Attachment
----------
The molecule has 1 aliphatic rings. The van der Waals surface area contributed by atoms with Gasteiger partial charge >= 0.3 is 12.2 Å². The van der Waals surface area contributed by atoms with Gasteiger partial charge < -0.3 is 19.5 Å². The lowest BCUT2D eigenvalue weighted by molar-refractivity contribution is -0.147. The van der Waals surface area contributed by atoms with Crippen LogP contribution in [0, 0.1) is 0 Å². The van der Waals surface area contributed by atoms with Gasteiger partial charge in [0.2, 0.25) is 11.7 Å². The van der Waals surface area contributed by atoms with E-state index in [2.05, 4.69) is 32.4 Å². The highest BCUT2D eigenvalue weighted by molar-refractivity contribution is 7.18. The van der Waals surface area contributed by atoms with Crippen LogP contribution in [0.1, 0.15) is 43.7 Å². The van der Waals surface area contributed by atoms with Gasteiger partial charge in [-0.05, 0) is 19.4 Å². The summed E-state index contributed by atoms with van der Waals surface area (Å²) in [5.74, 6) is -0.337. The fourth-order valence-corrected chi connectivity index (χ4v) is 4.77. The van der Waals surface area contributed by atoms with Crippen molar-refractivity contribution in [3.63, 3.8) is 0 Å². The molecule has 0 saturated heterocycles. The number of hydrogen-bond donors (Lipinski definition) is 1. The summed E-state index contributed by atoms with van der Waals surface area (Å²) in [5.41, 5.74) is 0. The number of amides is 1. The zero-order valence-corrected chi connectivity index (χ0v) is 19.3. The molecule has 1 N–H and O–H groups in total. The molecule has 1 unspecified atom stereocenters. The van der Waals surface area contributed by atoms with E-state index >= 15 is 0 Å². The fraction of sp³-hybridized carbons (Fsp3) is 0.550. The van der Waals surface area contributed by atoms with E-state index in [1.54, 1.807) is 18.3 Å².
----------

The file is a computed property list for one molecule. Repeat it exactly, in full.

The molecule has 1 aliphatic rings. The van der Waals surface area contributed by atoms with Gasteiger partial charge >= 0.3 is 12.2 Å². The van der Waals surface area contributed by atoms with Gasteiger partial charge < -0.3 is 19.5 Å². The lowest BCUT2D eigenvalue weighted by molar-refractivity contribution is -0.147. The van der Waals surface area contributed by atoms with Crippen LogP contribution in [0, 0.1) is 0 Å². The van der Waals surface area contributed by atoms with Gasteiger partial charge in [0.2, 0.25) is 11.7 Å². The van der Waals surface area contributed by atoms with E-state index in [2.05, 4.69) is 32.4 Å². The highest BCUT2D eigenvalue weighted by molar-refractivity contribution is 7.18. The van der Waals surface area contributed by atoms with Crippen LogP contribution in [0.1, 0.15) is 43.7 Å². The van der Waals surface area contributed by atoms with Gasteiger partial charge in [-0.05, 0) is 19.4 Å². The summed E-state index contributed by atoms with van der Waals surface area (Å²) in [5.74, 6) is -0.337. The fourth-order valence-corrected chi connectivity index (χ4v) is 4.77. The van der Waals surface area contributed by atoms with Crippen molar-refractivity contribution in [3.63, 3.8) is 0 Å². The molecule has 0 saturated heterocycles. The number of hydrogen-bond donors (Lipinski definition) is 1. The summed E-state index contributed by atoms with van der Waals surface area (Å²) in [5.41, 5.74) is 0. The number of amides is 1. The zero-order valence-corrected chi connectivity index (χ0v) is 19.3. The molecule has 1 N–H and O–H groups in total. The molecule has 1 unspecified atom stereocenters. The van der Waals surface area contributed by atoms with E-state index >= 15 is 0 Å². The fraction of sp³-hybridized carbons (Fsp3) is 0.550. The van der Waals surface area contributed by atoms with E-state index in [1.54, 1.807) is 18.3 Å².